Raymond pointed out that the majority of people would probably approve remodeling.
Doering rejected the idea of healing, saying that the board was being unwise to put off purchasing land because of rising costs.
"Granted we have a lot of challenges," Doering said. But to put off buying land "to heal a few people" would not be in the district's best interests, Doering said.
Lideen said the board should simply purchase land and not dedicate its purpose.
"Not even the site has to be chosen," Lideen said. If the district decided to use the land for other reasons, it could simply sell it off later, he said.
Once the land is purchased, it will drive a spike between the communities, Board Member Ken Zimmermann said. "It would screw us all up, and I don't want that."
"We can only afford three buildings," Zimmermann told Lideen. "Which school are you going to close?"
Fowler noted that if the district waits, perhaps new residential development would even change where the center of the district is located.
"Why have one and a half or two percent of the cost (of the project) drive the decision today?" Fowler asked, saying that land would only be a small part of a referendum for a new school.
Board member Charles Weber pointed out that land purchase didn't always mean the district would make money. "We could lose, too," he said.
"It would kick us back to ground zero," Weber said.
The board also wrestled with what options to add to the red option, since if the cost reaches more than 60 percent of a new building, the Department of Education would prohibit the work.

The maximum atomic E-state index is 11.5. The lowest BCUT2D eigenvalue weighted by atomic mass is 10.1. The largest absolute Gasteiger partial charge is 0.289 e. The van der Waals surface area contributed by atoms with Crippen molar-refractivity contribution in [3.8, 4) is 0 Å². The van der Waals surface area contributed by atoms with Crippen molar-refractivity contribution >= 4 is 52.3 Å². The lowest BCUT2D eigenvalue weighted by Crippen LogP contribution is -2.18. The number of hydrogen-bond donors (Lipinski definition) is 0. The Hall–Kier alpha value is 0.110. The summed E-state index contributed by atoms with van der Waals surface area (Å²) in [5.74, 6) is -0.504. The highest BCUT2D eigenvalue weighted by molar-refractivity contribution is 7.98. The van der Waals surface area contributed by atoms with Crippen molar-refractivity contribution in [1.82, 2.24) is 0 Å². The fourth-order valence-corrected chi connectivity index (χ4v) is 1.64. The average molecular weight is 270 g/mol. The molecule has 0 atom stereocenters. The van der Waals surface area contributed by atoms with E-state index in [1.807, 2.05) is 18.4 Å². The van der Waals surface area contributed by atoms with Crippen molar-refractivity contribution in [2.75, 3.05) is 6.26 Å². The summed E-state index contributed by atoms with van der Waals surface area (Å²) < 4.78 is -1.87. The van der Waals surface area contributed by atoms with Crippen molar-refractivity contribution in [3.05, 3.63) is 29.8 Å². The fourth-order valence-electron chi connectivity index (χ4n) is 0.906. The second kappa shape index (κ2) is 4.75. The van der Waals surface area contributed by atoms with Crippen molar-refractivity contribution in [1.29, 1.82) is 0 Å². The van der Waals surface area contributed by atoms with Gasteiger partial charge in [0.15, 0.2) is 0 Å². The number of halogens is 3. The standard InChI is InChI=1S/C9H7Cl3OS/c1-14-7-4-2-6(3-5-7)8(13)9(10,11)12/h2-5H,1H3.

In addition, there was discussion about a campus style arrangement where the middle school, high school, athletic facilities would be in one location.
No decisions were made.
As predicted by former Supt. Riley Hoheisel more than a year ago, the board also discussed the possibility of asking for an operating referendum.
The referendum is spurred by double digit insurance increases, and expected cuts from the state; but is mainly geared for the following:
· continued class reduction in the face of rising costs in other areas
· state budget cuts
HLWW escaped from asking voters for an operating referendum last year, unlike most other school districts, but now may end up asking the question on the 2004 ballot, Ladd said.
Although the district currently has $1.2 million reserve, this will be largely depleted in about three years, according to the auditor.
If the district asks in the fall of 2004, it will impact taxes collected for 2005, Ladd said. If this fails, the board can ask again in the following year.
This will prevent any financial troubles such as those experienced in the distant past, Ladd said.
For the coming year, the district expects to have a shortfall of $98,000 in its general fund, Ladd said. This is mainly due to insurance increases, the rising cost of fuel, and changes in the pension adjustment formula by the state.
"If there are retirements, this will be less," Ladd said of the shortfall.
The preliminary budget holds expenses flat, which is virtually impossible to do, Ladd said.
The governor's budget itself does not reflect three percent inflation, which translates into a great deal of money, he said.
When asked if there would be any cuts made in the budget, Ladd said no.